Recording of announcements.
One has won over 15 awards, including the E.B. White Read Aloud Honor. In this book about colors and numbers, the true message is about bullying. Red is a hot head that picks on blue. None of the other colors stand up for blue, until the day 1 appears. The number 1 stands up to red. The turning point of the story is summed up in the following quote. “One turned to the colors and said, “if someone is mean and picks on me, I, for One, stand up and say, No.” Yellow says, “Me two!” and transforms into the number 2. This gives the other colors courage to be brave and count also. Everyone stands united against Red, until Red has a change of heart and transforms into 7. One teaches us that EVERYONE counts! Otoshi’s third book Zero is about self-esteem.
Have you ever gone searching for an agate? They have a very special appeal to many rock hounds. This wonderful story is about a moose named Agate. He does not feel special. He is surrounded by friends are all named after gemstones and appear beautiful to him. Agate learns that true beauty lies within. The watercolor pictures are the perfect compliment to the text. A page with informational facts about each gemstone and agates is an extra surprise. Agate has his own website with dot-to-dot, drawing, and writing activities. http://agatethemoose.com/index.html The book and a poster are available from Lake Superior Magazine. http://lakesuperiormagazine.com/cat/agate.html Agate was awarded the Midwest Booksellers Choice Award - Best Children’s Picture Book in 2008. Agate is a wonderful book to give as a gift to kids and adults of any age. Add a bag of chocolate rocks to make the story, even sweeter.
The Windsor student votes are in for the Illinois Children's Choice awards. Pete the Cat came in first place and How Rocket Learned to Read was the second place winner for the Monarch award. Because of Mr. Terupt overwhelmingly captured first place for the Bluestem award. We are anxiously waiting for the results of the state winners to be announced March 22nd. Stay tuned to see if our winners become the state winners.
The American Library Association announced the winners of the ALA Youth Media Awards on January 28th. This is the 75th anniversary of the Randolph Caldecott Medal, which was awarded to illustrator Jon Klassen for his book, This Is Not My Hat. The illustrator must be an American citizen and the book must be published in the United States. Katherine Applegate’s book, The One and Only Ivan, was awarded the Newbery Medal for the most distinguished contribution to children’s literature.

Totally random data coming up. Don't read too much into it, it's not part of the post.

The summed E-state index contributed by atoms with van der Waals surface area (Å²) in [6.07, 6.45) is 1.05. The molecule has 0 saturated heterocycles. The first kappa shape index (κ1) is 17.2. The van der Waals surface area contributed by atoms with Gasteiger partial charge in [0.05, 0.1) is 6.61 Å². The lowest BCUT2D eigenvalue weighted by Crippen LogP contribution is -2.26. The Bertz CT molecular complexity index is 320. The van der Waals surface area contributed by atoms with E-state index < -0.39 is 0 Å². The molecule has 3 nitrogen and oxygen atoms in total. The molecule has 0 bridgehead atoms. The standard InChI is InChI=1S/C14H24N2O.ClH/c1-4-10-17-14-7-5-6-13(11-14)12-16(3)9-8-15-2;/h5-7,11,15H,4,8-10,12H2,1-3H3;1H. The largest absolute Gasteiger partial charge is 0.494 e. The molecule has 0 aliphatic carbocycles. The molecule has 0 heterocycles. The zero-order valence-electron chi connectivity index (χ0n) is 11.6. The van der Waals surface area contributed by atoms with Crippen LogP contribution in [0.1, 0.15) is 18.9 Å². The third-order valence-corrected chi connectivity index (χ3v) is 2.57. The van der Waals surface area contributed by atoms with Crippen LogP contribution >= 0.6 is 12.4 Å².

This is Not My Hat by Jon Klassen. Copyright 2012. Published by Candelwick Press. Picture book. Recommended for Kindergarten – 5th grade.
A little fish steals a blue hat from a very large sleeping fish. He knows it is wrong but tries to justify stealing the hat and shares his plan to not get caught. The large fish wakes up, notices his hat is gone and begins to chase the little fish. A crab witnesses the little fish wearing the hat and points out which way he went to the large fish. The little fish swims to the area were the plants grow tall and thick. The leaves on the plants are shaped like fish. The last thing we see is the big fish coming out of the weeds wearing his blue hat. This is Not My Hat opens up the opportunity for discussion of stealing and consequences for our behavior. Use Jon Klassen’s 2011 book, I Want My Hat Back, to teach a lesson on comparative literature. There are many similarities and difference in the two stories.
The One and Only Ivan by Katherine Applegate and illustrated by Patricia Castelao. Copyright 2012. Published by Harper, An Imprint of Harper Collins. 304 pages. Recommended for 3rd to 8th graders.
The One and Only Ivan is based on the true story of Ivan, a Silverback Gorilla. Ivan was taken from the Democratic Republic of Congo in the 1960’s and raised in a family home. When he became too hard for the family to keep, he was given to a circus-themed mall as an attraction. National Geographic ran a special featuring Ivan, The Urban Gorilla. This increased awareness led to letter writing and finally to Ivan’s move to the Zoo Atlanta, after living 27 years alone in a cage. The One and Only Ivan is written short passages similar to the format of a diary and includes a glossary. Ivan loved to paint and would sign his work with a thumbprint. Ivan narrates his life story of friendship and art. He becomes attached to his caretakers and uses art to communicate. Sadly, Ivan died August 20, 2012. He was 50 years old.
Mrs. Komarek - LMC Director